LIMA — In the United States, the interest and use of guns for recreation or self-protection among women is growing. Gun clubs and Conceal Carry Weapon instructors are responding to the demand, and see the need for women-only events and courses.
According to a poll on gallup.com, gun ownership among women in the United States jumped from 33 percent in 2009 to 43 percent in 2011 — a 10 percent increase in just two years. In comparison, men reporting ownership on the same poll increased only one percent in the same timeframe.
In an effort to help other women feel at ease, CCW Instructor Stephanie Alvarez of Pink Ice Gun Classes began offering classes to women only.
Alvarez is an Alaska native who moved to Ohio in 2004.
“My stepfather, who raised me, owned a gun shop so I have always been comfortable around guns,” she said. “But when I moved to Ohio I had to get a conceal carry; we didn’t need one in Alaska.”
When she participated in that CCW class, she didn’t have a single female classmate.
“Sure enough, I was the only girl. Everyone was looking at me like, ‘Oh great, a girl with a gun,’” Alvarez said.
Alvarez said she obtained her instructor license in May. She has a particular passion for teaching older women, empty nesters and widows.
Alvarez explained that along with the CCW classes, she also offers a personal protection class that can be added to a CCW course.
“We go more into making plans in their home,” Alvarez said. “They learn if someone comes in this door or that door, where do you go, and where their safe room is. They learn what things to use around the house for protection versus things that can be used just for concealment.”
Alvarez said, “I hope a woman never has to use her gun for protection, but I hope they can at least feel safe in their home after the course.”
Alvarez said she was recently invited to co-teach in Sandusky alongside the male instructor who trained her.
“He gets more women there when there is a woman instructor,” she said. “Women learn better from other women … when they can be comfortable and talk.”
“When we were done, all the girls came over and gave me hugs. He said, ‘Well, there have never been hugs at my class before,’” Alvarez said.
Because many women have made requests, Alvarez said she also offers couples classes to include husbands or boyfriends. All of her classes are taught at her home in Ada, and are all upon request.
“My classes are very small. I like having only five or six at a time. I do a lot of hands-on with them,” Alvarez explained.
Sheri Markley, special events director for the Lima Sabres Shooting Association Inc. also sees the sport changing.
“Shooting used to be just an all-guys kind of sport. Now I’m seeing a lot of women interested in it,” Markley said.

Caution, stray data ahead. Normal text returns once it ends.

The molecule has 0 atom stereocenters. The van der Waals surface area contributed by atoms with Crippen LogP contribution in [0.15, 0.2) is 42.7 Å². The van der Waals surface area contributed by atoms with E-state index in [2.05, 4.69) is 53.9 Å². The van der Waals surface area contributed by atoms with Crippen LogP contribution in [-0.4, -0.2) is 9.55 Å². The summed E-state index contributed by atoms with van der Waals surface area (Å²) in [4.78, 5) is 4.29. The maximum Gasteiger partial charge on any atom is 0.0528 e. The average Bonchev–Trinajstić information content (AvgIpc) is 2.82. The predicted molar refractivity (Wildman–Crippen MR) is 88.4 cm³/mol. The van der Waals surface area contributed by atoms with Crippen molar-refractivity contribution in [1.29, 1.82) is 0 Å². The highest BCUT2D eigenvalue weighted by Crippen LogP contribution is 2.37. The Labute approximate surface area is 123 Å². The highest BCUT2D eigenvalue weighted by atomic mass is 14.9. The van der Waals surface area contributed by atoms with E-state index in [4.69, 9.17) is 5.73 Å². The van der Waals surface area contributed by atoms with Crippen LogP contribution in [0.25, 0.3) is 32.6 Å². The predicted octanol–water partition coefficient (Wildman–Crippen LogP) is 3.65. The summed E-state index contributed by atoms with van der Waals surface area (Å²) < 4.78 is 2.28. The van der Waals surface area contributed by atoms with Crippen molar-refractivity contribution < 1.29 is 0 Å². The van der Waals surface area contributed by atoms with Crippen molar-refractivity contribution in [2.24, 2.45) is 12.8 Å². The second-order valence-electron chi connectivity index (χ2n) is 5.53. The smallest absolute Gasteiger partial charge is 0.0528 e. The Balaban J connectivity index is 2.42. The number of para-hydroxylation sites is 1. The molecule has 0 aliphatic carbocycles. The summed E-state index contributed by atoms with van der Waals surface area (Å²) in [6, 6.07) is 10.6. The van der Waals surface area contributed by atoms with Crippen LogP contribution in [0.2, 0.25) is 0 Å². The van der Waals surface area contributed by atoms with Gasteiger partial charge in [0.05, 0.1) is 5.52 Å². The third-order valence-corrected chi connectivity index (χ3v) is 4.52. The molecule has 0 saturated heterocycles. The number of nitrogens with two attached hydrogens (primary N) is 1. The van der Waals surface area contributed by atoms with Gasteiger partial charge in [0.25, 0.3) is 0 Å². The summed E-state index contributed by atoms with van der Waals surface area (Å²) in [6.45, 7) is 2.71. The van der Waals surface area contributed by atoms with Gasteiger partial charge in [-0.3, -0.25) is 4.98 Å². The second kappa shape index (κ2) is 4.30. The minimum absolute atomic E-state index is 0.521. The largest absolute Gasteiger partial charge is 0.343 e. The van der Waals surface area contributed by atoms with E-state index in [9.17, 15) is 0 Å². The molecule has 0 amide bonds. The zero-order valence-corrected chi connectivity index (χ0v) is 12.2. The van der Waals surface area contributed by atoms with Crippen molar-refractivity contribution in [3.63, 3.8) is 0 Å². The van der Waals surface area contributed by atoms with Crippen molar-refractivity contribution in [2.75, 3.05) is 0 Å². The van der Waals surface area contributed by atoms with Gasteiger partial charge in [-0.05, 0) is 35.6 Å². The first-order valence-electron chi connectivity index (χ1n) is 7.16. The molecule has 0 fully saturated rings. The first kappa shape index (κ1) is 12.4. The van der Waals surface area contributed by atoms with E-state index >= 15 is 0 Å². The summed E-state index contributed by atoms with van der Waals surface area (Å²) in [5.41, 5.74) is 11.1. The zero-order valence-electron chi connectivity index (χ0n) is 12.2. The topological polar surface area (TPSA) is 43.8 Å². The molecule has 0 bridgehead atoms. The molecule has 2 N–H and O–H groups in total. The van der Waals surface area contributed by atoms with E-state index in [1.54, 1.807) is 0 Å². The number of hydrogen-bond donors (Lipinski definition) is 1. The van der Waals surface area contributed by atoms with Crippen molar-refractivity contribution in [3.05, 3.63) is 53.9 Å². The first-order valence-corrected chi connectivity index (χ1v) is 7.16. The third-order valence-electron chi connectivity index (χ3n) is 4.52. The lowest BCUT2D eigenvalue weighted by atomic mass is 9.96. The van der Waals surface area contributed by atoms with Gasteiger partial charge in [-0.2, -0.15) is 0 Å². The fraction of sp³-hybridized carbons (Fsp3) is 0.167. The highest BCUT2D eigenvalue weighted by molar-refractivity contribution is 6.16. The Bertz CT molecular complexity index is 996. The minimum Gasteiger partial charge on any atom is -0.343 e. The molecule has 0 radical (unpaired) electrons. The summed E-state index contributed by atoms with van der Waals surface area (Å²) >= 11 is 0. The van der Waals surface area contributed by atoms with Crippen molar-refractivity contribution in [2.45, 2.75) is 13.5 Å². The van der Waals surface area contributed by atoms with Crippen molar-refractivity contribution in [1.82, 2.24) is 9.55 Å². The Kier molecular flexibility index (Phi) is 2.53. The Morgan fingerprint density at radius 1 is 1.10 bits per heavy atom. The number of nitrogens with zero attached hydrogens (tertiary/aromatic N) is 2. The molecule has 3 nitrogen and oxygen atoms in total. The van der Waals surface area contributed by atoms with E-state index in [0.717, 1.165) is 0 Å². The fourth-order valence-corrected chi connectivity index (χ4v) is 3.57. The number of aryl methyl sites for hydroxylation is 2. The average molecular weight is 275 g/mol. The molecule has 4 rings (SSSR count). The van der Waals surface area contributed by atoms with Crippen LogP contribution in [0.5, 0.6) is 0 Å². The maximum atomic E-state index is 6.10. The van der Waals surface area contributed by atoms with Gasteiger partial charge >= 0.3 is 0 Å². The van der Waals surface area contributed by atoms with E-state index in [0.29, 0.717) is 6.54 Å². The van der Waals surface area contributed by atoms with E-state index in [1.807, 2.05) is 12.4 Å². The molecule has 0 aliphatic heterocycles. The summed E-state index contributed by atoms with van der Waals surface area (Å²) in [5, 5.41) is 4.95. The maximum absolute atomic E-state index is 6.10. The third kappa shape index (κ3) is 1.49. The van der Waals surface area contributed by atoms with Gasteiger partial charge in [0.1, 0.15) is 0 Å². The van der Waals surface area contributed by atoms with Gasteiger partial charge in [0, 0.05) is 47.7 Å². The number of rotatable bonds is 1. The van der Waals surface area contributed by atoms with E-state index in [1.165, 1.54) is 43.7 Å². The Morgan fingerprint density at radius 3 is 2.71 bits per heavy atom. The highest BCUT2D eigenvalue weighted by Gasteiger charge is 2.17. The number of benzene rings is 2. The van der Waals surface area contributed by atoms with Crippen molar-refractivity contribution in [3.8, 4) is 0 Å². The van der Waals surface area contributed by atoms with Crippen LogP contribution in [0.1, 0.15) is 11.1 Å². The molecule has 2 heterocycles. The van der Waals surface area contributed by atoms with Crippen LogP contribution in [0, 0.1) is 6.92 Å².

An event Markley coordinates is called NRA Women on Target. It’s a women-only event held twice a year at the Lima Sabres on Hanthorn Road in Lima.
The day consists of general safety instruction and gun mechanics, range shooting, and lunch.
“We go over what a misfire sounds like, how to check the gun before you fire again, mechanics of how the gun operates, how to load and unload, how to aim, and how to shoot safely,” Markley said.
There are also various guns at those events. Among the guns available were a .22 Rimfire handgun, a 9mm handgun, a shotgun, and a M1 Garand rifle.
“They get to shoot the big stuff and the little stuff,” Markley said. “That way, they get a variety of things to try.”
On the day of the event, the Lima Sabres grounds — which consist of several shooting ranges — is closed to its regular members in order to open for the women-only event.
The club has ranges specific to the various guns and can use the large rifle range, and trap shoot with the shotgun, for example.
“Women come for more instruction, to get better aim, and for the opportunity to learn other guns,” Markley said.
There were more than 120 women in attendance at the last event, which was held Sept. 28. Because of funding from the NRA and a grant they receive, Markley said they were able to offer the event free of charge.
The shooting ranges at the Lima Sabres are available for groups to use, such as Apollo Career Center’s law enforcement program (police academy).
India Rettig is a female student in the program. She said she grew up with a hunting background, so was familiar with shooting prior to beginning the academy, but became more interested in becoming a police officer when she became an adult.
Learning about guns and gun safety is important to Rettig.
“I like to be in control of something that powerful, but mostly, I want to be able to protect myself and my family,” Rettig said.
Rick Kohli, an instructor at Apollo, said, “We always push the safety issues and practice safety habits on the street or at home.”
Speaking on women in the academy, Kohli said, “One to two females (in the program) is pretty normal. It’s open and welcome to women, but they still make up a small portion of the business (law enforcement). I think they’re making great strides, though.”
Referring to her CCW women-only courses and personal protection classes she teaches, Alvarez added, “I’m not in it for the money. I just want women to feel comfortable and safe.”